At Romney Rally, Iowa's Moderate GOP 'Silent Majority' Voters Start Talking

Correction Dec. 29, 2011

A previous version of this story incorrectly identified Rick Santorum as a former governor of Pennsylvania. Santorum is a former senator but has never been the governor.

A young Mitt Romney supporter holds yard signs Thursday at a campaign event at J's Homestyle Cooking in Cedar Falls, Iowa. i i

hide captionA young Mitt Romney supporter holds yard signs Thursday at a campaign event at J's Homestyle Cooking in Cedar Falls, Iowa.

Chip Somodevilla/Getty Images
A young Mitt Romney supporter holds yard signs Thursday at a campaign event at J's Homestyle Cooking in Cedar Falls, Iowa.

A young Mitt Romney supporter holds yard signs Thursday at a campaign event at J's Homestyle Cooking in Cedar Falls, Iowa.

Chip Somodevilla/Getty Images

Another strong turnout this morning for Mitt Romney at a restaurant in Cedar Falls, though the small place wasn't quite as packed as yesterday's breakfast stop in Muscatine. Romney spent a lot of time shaking hands and posing for pictures with customers, supporters and restaurant staff, after he spoke for about 20 minutes. He usually takes a couple of questions from the crowd but did not today, preferring to spend more time than usual glad-handing.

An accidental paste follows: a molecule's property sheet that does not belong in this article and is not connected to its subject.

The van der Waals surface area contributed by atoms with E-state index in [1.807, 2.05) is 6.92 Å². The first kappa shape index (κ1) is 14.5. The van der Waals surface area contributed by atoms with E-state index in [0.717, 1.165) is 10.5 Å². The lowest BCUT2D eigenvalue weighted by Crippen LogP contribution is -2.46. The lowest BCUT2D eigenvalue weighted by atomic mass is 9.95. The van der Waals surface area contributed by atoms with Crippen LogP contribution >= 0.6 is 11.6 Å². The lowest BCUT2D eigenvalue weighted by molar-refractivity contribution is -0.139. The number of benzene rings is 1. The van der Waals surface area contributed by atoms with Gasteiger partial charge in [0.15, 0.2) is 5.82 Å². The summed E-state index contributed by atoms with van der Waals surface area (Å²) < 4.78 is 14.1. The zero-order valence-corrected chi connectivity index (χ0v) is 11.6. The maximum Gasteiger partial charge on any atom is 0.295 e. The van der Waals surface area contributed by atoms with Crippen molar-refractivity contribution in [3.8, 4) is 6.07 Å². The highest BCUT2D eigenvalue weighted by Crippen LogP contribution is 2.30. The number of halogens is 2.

While many see the state's Republican Party base trending more toward the evangelical Christian and Tea Party right, several of those attending these Romney events want the rest of the country to know there still is a strong moderate base in the Iowa GOP, especially in Eastern Iowa.

While acknowledging the growth of the religious right in her area, Carol Cooper of Cedar Falls said, "there are plenty of moderates. It's sort of a silent, maybe a silent majority, maybe not, but it's close," she said. "I know a lot of the activists in the country and I don't know many (of the people) here today, so that tells you, maybe a lot of the quieter ones came out."

"The Republicans should have a big umbrella," adds Carmen Halverson of Cedar Falls. "And some people are pulling it down for us. The RINOs (Republicans in Name Only) should be under that umbrella as well as the Christian Right, as far as I'm concerned."

Of course, this is the kind of sentiment you'd expect to hear at a Romney event as opposed to a rally for Minnesota Rep. Michele Bachmann, former Pennsylvania Sen. Rick Santorum or Texas Rep. Ron Paul.

Nonetheless, Romney is hoping to ride what appears to be a growing groundswell of support to victory here in Iowa. His newly released schedule indicates he'll be campaigning in Iowa Sunday and Monday and remaining in Iowa on caucus night Tuesday, rather than immediately heading to the next voting state, New Hampshire.

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